Last Words With Chad Michaels, RuPaul's All Star
BY Daniel Reynolds
November 27 2012 8:00 PM ET
What inspired your style for this episode during the three challenges?
It was a matter of what I had left [laughs]… My style is clean and simple. I don’t like a lot of feathers and frills. I like a clean aesthetic, a Calvin Klein aesthetic.
How did you prepare for each challenge?
It was terrifying — especially the comedy challenge. I’ve been working on a microphone for a long, long time. The Hamburger Mary’s challenge was a natural for me. Both Raven and I, being from southern California, had been to Hamburger Mary’s, knew the clientele, had friends who worked there. We had a connection to it, so it was easy to come up with something. The comedy challenge was really hard. It’s one thing to go off the cuff, but it’s another thing to have to prepare something and then execute the timing, and fight back your nerves and the quiver in your voice and that beating heart. That was terrifying for me…And it felt good just to be able to get through it.
What do you think is the role of drag in the gay community today?
More and more, I think people are seeing us with a little more value, and not so much as a diversion or a freak show. I think Drag Race had shown our human side…and allowed us to have a voice and shows things like my relationship with my father, and Raven’s relationship with his mother. I’m hoping that we’re becoming more of a group within the gay community that the rest can look at and hopefully learn something from — but also accept, and possibly, admire... For a long time, I’ve always felt that some in the gay community have made me feel like I’m at the bottom at the gay ladder, the bottom of the barrel, because I dress as a woman for a living, and wow, that’s about as low as you can go as a gay. I have been made to feel that way by people in my life who are gay or lesbian. I’m hoping that those feelings change, and are changing. Hopefully, we’re playing a role that is positive, and no longer negative.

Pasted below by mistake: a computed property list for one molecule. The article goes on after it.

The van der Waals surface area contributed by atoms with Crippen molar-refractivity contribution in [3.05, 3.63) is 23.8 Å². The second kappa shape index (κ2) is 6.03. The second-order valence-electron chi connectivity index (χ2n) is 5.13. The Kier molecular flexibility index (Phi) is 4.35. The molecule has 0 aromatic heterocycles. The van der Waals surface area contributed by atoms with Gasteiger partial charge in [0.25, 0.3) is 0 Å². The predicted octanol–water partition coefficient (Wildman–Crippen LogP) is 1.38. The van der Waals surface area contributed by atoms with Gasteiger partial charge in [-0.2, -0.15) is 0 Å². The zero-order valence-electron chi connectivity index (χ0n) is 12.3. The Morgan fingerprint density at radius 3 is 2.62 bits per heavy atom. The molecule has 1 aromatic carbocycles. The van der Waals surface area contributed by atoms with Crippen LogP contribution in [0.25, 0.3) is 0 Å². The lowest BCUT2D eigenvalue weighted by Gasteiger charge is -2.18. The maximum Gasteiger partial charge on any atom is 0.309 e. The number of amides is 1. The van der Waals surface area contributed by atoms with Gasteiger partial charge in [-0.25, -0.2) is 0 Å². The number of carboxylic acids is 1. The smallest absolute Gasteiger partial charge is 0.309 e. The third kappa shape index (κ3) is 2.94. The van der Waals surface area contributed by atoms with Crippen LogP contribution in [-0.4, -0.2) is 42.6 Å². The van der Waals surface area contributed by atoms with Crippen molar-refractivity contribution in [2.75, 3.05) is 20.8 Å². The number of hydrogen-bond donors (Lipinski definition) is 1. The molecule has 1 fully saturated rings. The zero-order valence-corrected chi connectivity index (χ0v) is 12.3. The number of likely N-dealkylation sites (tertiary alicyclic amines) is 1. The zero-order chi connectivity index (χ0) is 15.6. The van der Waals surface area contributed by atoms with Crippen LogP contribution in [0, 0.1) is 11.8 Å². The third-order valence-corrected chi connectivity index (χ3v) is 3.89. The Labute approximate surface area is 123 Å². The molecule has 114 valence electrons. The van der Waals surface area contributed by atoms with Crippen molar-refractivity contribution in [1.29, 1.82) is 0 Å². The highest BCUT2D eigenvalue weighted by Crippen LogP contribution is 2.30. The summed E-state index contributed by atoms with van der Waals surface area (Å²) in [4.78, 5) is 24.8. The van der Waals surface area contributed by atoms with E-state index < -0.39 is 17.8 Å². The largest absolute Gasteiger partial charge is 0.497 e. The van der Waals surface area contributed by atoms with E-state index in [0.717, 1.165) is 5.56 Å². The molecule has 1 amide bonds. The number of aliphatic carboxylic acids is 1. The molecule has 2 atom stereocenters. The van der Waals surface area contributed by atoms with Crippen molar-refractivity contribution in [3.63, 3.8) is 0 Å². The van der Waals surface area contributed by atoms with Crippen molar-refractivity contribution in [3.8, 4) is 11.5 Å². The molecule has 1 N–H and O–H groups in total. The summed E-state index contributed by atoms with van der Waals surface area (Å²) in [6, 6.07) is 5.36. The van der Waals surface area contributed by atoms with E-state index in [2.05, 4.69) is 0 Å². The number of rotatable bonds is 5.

What needs to be fought for? What needs to be cared about today?
We need to care about our civil rights. This year, for me, has been overwhelming. I’ve visited a lot of different cities, especially in the South and through the Midwest. The fact that we have no rights in certain states and counties really hit home. I met the people who are getting evicted from the homes because their landlords don’t like the fact that they’re gay, or fired from their jobs because their boss is homophobic… These are the things that we need to work on, change, and be vocal about, and not back down on. It’s not right. I honestly didn’t know, and it really shook me to my core that these people live in such fear…Some of these people… [their mentality is] ‘I don’t care if I get married, I just don’t want to get fired because I’m gay.’… That’s something that has really resonated with me this year.